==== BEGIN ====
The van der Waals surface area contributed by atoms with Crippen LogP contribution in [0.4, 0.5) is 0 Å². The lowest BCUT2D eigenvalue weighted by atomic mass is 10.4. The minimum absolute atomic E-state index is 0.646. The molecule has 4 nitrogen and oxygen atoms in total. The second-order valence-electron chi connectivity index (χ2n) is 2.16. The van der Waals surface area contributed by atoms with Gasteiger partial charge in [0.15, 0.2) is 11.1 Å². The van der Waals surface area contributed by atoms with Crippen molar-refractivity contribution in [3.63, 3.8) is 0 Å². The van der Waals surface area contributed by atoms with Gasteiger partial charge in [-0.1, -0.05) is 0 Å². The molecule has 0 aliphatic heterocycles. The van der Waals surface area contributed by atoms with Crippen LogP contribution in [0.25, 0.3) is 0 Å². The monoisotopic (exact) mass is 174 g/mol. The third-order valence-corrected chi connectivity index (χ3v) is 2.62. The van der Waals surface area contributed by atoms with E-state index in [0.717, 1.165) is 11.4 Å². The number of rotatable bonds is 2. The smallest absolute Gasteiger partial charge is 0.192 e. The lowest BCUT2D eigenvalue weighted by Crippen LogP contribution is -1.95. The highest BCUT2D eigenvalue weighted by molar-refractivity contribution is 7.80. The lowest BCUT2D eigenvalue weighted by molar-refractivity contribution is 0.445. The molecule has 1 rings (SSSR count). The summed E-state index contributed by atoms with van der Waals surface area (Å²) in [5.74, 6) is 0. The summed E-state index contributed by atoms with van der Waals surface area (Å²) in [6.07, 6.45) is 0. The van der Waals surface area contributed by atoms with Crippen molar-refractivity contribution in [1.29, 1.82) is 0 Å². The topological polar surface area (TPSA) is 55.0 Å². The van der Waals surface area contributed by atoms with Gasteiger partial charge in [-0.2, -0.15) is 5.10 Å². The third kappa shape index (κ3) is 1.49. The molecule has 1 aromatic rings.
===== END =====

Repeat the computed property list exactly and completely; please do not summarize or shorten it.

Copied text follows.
The van der Waals surface area contributed by atoms with Crippen LogP contribution in [0.4, 0.5) is 0 Å². The lowest BCUT2D eigenvalue weighted by atomic mass is 10.4. The minimum absolute atomic E-state index is 0.646. The molecule has 4 nitrogen and oxygen atoms in total. The second-order valence-electron chi connectivity index (χ2n) is 2.16. The van der Waals surface area contributed by atoms with Gasteiger partial charge in [0.15, 0.2) is 11.1 Å². The van der Waals surface area contributed by atoms with Crippen molar-refractivity contribution in [3.63, 3.8) is 0 Å². The van der Waals surface area contributed by atoms with Gasteiger partial charge in [-0.1, -0.05) is 0 Å². The molecule has 0 aliphatic heterocycles. The van der Waals surface area contributed by atoms with Crippen LogP contribution in [0.25, 0.3) is 0 Å². The monoisotopic (exact) mass is 174 g/mol. The third-order valence-corrected chi connectivity index (χ3v) is 2.62. The van der Waals surface area contributed by atoms with E-state index in [0.717, 1.165) is 11.4 Å². The number of rotatable bonds is 2. The smallest absolute Gasteiger partial charge is 0.192 e. The lowest BCUT2D eigenvalue weighted by Crippen LogP contribution is -1.95. The highest BCUT2D eigenvalue weighted by molar-refractivity contribution is 7.80. The lowest BCUT2D eigenvalue weighted by molar-refractivity contribution is 0.445. The molecule has 1 rings (SSSR count). The summed E-state index contributed by atoms with van der Waals surface area (Å²) in [5.74, 6) is 0. The summed E-state index contributed by atoms with van der Waals surface area (Å²) in [6.07, 6.45) is 0. The van der Waals surface area contributed by atoms with Crippen molar-refractivity contribution in [1.29, 1.82) is 0 Å². The topological polar surface area (TPSA) is 55.0 Å². The van der Waals surface area contributed by atoms with Gasteiger partial charge in [-0.2, -0.15) is 5.10 Å². The third kappa shape index (κ3) is 1.49. The molecule has 1 aromatic rings.